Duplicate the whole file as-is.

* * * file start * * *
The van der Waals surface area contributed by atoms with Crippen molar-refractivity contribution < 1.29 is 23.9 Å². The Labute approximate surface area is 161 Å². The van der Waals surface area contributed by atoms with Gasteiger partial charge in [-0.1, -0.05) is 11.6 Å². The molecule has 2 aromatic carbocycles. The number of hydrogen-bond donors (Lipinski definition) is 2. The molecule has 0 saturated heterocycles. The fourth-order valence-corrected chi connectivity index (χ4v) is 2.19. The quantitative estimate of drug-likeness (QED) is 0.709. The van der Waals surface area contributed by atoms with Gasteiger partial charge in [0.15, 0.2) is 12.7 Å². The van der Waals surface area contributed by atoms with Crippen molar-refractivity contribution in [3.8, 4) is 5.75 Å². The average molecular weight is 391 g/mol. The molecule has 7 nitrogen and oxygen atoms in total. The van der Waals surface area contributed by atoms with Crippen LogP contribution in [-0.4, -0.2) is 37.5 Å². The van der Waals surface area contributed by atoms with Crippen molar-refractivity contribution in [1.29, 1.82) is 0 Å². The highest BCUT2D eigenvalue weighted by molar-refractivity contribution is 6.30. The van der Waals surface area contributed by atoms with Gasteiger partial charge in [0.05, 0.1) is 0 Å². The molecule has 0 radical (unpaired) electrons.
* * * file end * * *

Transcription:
The van der Waals surface area contributed by atoms with Crippen molar-refractivity contribution < 1.29 is 23.9 Å². The Labute approximate surface area is 161 Å². The van der Waals surface area contributed by atoms with Gasteiger partial charge in [-0.1, -0.05) is 11.6 Å². The molecule has 2 aromatic carbocycles. The number of hydrogen-bond donors (Lipinski definition) is 2. The molecule has 0 saturated heterocycles. The fourth-order valence-corrected chi connectivity index (χ4v) is 2.19. The quantitative estimate of drug-likeness (QED) is 0.709. The van der Waals surface area contributed by atoms with Gasteiger partial charge in [0.15, 0.2) is 12.7 Å². The van der Waals surface area contributed by atoms with Crippen molar-refractivity contribution in [3.8, 4) is 5.75 Å². The average molecular weight is 391 g/mol. The molecule has 7 nitrogen and oxygen atoms in total. The van der Waals surface area contributed by atoms with Crippen LogP contribution in [-0.4, -0.2) is 37.5 Å². The van der Waals surface area contributed by atoms with Crippen molar-refractivity contribution in [1.29, 1.82) is 0 Å². The highest BCUT2D eigenvalue weighted by molar-refractivity contribution is 6.30. The van der Waals surface area contributed by atoms with Gasteiger partial charge in [0.05, 0.1) is 0 Å². The molecule has 0 radical (unpaired) electrons.